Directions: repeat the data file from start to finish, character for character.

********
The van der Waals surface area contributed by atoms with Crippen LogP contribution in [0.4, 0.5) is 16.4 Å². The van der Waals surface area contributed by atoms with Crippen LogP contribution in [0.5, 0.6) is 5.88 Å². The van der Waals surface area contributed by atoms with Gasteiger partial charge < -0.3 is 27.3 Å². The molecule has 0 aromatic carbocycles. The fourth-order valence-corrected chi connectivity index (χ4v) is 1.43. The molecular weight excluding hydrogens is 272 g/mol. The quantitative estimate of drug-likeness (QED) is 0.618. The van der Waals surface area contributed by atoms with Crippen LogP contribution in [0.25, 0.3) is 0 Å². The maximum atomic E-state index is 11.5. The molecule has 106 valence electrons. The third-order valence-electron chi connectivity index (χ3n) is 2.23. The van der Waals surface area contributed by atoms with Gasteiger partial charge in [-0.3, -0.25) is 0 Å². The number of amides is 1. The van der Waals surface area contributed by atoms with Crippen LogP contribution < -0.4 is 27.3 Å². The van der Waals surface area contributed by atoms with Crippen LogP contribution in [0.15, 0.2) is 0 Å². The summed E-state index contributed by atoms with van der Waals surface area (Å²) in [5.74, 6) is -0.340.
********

The van der Waals surface area contributed by atoms with Crippen LogP contribution in [0.4, 0.5) is 16.4 Å². The van der Waals surface area contributed by atoms with Crippen LogP contribution in [0.5, 0.6) is 5.88 Å². The van der Waals surface area contributed by atoms with Gasteiger partial charge < -0.3 is 27.3 Å². The molecule has 0 aromatic carbocycles. The fourth-order valence-corrected chi connectivity index (χ4v) is 1.43. The molecular weight excluding hydrogens is 272 g/mol. The quantitative estimate of drug-likeness (QED) is 0.618. The van der Waals surface area contributed by atoms with Crippen LogP contribution in [0.25, 0.3) is 0 Å². The maximum atomic E-state index is 11.5. The molecule has 106 valence electrons. The third-order valence-electron chi connectivity index (χ3n) is 2.23. The van der Waals surface area contributed by atoms with Gasteiger partial charge in [-0.3, -0.25) is 0 Å². The number of amides is 1. The van der Waals surface area contributed by atoms with Crippen LogP contribution < -0.4 is 27.3 Å². The van der Waals surface area contributed by atoms with Crippen LogP contribution in [0.15, 0.2) is 0 Å². The summed E-state index contributed by atoms with van der Waals surface area (Å²) in [5.74, 6) is -0.340.